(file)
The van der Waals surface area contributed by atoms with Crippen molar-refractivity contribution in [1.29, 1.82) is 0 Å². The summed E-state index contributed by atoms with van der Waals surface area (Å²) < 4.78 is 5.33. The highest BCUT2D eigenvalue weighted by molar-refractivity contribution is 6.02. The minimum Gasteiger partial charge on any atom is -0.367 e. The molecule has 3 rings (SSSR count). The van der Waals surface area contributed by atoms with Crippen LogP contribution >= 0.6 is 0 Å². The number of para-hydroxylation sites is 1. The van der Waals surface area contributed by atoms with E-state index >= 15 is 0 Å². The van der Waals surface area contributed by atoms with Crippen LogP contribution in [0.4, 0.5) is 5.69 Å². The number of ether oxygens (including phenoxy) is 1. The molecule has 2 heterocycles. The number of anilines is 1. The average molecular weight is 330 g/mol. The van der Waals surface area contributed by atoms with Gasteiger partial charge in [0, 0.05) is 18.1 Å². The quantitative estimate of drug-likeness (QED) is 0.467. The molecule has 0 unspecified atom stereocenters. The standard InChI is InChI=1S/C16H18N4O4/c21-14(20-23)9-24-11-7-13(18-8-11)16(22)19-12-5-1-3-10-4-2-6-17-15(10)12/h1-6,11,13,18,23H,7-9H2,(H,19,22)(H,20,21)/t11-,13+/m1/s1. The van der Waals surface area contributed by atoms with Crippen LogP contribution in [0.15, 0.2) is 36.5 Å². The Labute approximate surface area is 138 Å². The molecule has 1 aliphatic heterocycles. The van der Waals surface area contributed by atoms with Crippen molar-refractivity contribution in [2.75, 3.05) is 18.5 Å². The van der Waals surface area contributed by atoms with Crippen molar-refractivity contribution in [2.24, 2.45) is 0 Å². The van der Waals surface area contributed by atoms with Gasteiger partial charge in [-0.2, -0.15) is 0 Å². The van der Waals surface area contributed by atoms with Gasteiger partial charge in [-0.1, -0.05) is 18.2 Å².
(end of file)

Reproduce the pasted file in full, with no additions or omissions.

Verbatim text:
The van der Waals surface area contributed by atoms with Crippen molar-refractivity contribution in [1.29, 1.82) is 0 Å². The summed E-state index contributed by atoms with van der Waals surface area (Å²) < 4.78 is 5.33. The highest BCUT2D eigenvalue weighted by molar-refractivity contribution is 6.02. The minimum Gasteiger partial charge on any atom is -0.367 e. The molecule has 3 rings (SSSR count). The van der Waals surface area contributed by atoms with Crippen LogP contribution >= 0.6 is 0 Å². The number of para-hydroxylation sites is 1. The van der Waals surface area contributed by atoms with E-state index >= 15 is 0 Å². The van der Waals surface area contributed by atoms with Crippen LogP contribution in [0.4, 0.5) is 5.69 Å². The number of ether oxygens (including phenoxy) is 1. The molecule has 2 heterocycles. The number of anilines is 1. The average molecular weight is 330 g/mol. The van der Waals surface area contributed by atoms with Gasteiger partial charge in [0, 0.05) is 18.1 Å². The quantitative estimate of drug-likeness (QED) is 0.467. The molecule has 0 unspecified atom stereocenters. The standard InChI is InChI=1S/C16H18N4O4/c21-14(20-23)9-24-11-7-13(18-8-11)16(22)19-12-5-1-3-10-4-2-6-17-15(10)12/h1-6,11,13,18,23H,7-9H2,(H,19,22)(H,20,21)/t11-,13+/m1/s1. The van der Waals surface area contributed by atoms with Crippen LogP contribution in [0.15, 0.2) is 36.5 Å². The Labute approximate surface area is 138 Å². The molecule has 1 aliphatic heterocycles. The van der Waals surface area contributed by atoms with Crippen molar-refractivity contribution in [2.75, 3.05) is 18.5 Å². The van der Waals surface area contributed by atoms with Crippen molar-refractivity contribution in [2.24, 2.45) is 0 Å². The van der Waals surface area contributed by atoms with Gasteiger partial charge in [-0.2, -0.15) is 0 Å². The van der Waals surface area contributed by atoms with Gasteiger partial charge in [-0.1, -0.05) is 18.2 Å².